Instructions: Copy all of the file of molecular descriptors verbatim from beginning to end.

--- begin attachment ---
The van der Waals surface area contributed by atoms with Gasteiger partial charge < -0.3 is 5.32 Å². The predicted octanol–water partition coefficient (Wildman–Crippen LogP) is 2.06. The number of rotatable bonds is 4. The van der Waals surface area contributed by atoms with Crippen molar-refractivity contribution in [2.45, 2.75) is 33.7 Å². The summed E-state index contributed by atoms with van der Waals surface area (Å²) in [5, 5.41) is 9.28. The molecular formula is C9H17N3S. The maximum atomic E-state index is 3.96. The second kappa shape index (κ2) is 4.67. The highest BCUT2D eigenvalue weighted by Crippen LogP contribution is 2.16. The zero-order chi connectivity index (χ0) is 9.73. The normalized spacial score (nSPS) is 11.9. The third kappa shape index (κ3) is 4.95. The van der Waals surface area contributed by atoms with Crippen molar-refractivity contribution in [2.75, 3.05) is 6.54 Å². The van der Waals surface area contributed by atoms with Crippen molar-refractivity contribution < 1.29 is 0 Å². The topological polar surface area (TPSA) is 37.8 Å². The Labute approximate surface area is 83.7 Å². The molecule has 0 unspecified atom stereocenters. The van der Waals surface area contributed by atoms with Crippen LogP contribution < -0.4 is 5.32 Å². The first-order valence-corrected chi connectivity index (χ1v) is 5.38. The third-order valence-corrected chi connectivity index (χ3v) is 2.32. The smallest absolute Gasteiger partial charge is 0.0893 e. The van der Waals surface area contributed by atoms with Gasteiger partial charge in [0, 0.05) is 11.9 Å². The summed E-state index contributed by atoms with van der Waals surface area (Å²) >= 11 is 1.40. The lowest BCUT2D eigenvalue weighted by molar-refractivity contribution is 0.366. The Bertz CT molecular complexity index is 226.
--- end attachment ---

The van der Waals surface area contributed by atoms with Gasteiger partial charge < -0.3 is 5.32 Å². The predicted octanol–water partition coefficient (Wildman–Crippen LogP) is 2.06. The number of rotatable bonds is 4. The van der Waals surface area contributed by atoms with Crippen molar-refractivity contribution in [2.45, 2.75) is 33.7 Å². The summed E-state index contributed by atoms with van der Waals surface area (Å²) in [5, 5.41) is 9.28. The molecular formula is C9H17N3S. The maximum atomic E-state index is 3.96. The second kappa shape index (κ2) is 4.67. The highest BCUT2D eigenvalue weighted by Crippen LogP contribution is 2.16. The zero-order chi connectivity index (χ0) is 9.73. The normalized spacial score (nSPS) is 11.9. The third kappa shape index (κ3) is 4.95. The van der Waals surface area contributed by atoms with Crippen molar-refractivity contribution in [2.75, 3.05) is 6.54 Å². The van der Waals surface area contributed by atoms with Crippen molar-refractivity contribution < 1.29 is 0 Å². The topological polar surface area (TPSA) is 37.8 Å². The Labute approximate surface area is 83.7 Å². The molecule has 0 unspecified atom stereocenters. The van der Waals surface area contributed by atoms with Crippen LogP contribution < -0.4 is 5.32 Å². The first-order valence-corrected chi connectivity index (χ1v) is 5.38. The third-order valence-corrected chi connectivity index (χ3v) is 2.32. The smallest absolute Gasteiger partial charge is 0.0893 e. The van der Waals surface area contributed by atoms with Gasteiger partial charge in [0, 0.05) is 11.9 Å². The summed E-state index contributed by atoms with van der Waals surface area (Å²) >= 11 is 1.40. The lowest BCUT2D eigenvalue weighted by molar-refractivity contribution is 0.366. The Bertz CT molecular complexity index is 226.